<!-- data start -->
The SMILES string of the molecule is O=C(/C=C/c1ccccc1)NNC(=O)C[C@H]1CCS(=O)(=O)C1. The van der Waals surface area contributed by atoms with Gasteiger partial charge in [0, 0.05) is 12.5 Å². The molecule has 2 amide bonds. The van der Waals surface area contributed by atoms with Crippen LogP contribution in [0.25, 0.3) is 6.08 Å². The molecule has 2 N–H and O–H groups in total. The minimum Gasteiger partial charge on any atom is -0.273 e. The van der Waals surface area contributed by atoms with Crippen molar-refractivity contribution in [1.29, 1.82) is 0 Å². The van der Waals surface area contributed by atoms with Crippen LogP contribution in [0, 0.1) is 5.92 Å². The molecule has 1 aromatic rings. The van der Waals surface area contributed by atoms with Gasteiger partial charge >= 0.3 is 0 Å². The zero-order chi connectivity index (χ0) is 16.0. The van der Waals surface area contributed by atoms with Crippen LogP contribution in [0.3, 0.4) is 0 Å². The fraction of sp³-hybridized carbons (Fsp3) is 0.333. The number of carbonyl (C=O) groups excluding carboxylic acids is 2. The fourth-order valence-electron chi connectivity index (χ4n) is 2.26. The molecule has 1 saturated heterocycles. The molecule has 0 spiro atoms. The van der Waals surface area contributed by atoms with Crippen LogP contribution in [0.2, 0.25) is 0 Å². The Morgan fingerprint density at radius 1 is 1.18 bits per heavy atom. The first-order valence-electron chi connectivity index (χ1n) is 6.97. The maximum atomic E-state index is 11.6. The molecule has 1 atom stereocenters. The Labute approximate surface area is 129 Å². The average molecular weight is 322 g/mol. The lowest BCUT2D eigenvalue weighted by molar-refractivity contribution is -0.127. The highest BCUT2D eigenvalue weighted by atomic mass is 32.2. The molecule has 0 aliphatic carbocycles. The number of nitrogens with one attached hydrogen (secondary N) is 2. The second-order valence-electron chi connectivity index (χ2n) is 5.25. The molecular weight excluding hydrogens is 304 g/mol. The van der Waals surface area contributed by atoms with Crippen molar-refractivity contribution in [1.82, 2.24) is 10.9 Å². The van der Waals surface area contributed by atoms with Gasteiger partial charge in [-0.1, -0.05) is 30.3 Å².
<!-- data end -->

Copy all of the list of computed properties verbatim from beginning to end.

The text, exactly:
The SMILES string of the molecule is O=C(/C=C/c1ccccc1)NNC(=O)C[C@H]1CCS(=O)(=O)C1. The van der Waals surface area contributed by atoms with Gasteiger partial charge in [0, 0.05) is 12.5 Å². The molecule has 2 amide bonds. The van der Waals surface area contributed by atoms with Crippen LogP contribution in [0.25, 0.3) is 6.08 Å². The molecule has 2 N–H and O–H groups in total. The minimum Gasteiger partial charge on any atom is -0.273 e. The van der Waals surface area contributed by atoms with Crippen molar-refractivity contribution in [1.29, 1.82) is 0 Å². The van der Waals surface area contributed by atoms with Crippen LogP contribution in [0, 0.1) is 5.92 Å². The molecule has 1 aromatic rings. The van der Waals surface area contributed by atoms with Gasteiger partial charge >= 0.3 is 0 Å². The zero-order chi connectivity index (χ0) is 16.0. The van der Waals surface area contributed by atoms with Crippen LogP contribution in [0.3, 0.4) is 0 Å². The fraction of sp³-hybridized carbons (Fsp3) is 0.333. The number of carbonyl (C=O) groups excluding carboxylic acids is 2. The fourth-order valence-electron chi connectivity index (χ4n) is 2.26. The molecule has 1 saturated heterocycles. The molecule has 0 spiro atoms. The van der Waals surface area contributed by atoms with Crippen LogP contribution in [0.2, 0.25) is 0 Å². The Morgan fingerprint density at radius 1 is 1.18 bits per heavy atom. The first-order valence-electron chi connectivity index (χ1n) is 6.97. The maximum atomic E-state index is 11.6. The molecule has 1 atom stereocenters. The Labute approximate surface area is 129 Å². The average molecular weight is 322 g/mol. The lowest BCUT2D eigenvalue weighted by molar-refractivity contribution is -0.127. The highest BCUT2D eigenvalue weighted by atomic mass is 32.2. The molecule has 0 aliphatic carbocycles. The number of nitrogens with one attached hydrogen (secondary N) is 2. The second-order valence-electron chi connectivity index (χ2n) is 5.25. The molecular weight excluding hydrogens is 304 g/mol. The van der Waals surface area contributed by atoms with Crippen molar-refractivity contribution in [1.82, 2.24) is 10.9 Å². The van der Waals surface area contributed by atoms with Gasteiger partial charge in [-0.1, -0.05) is 30.3 Å².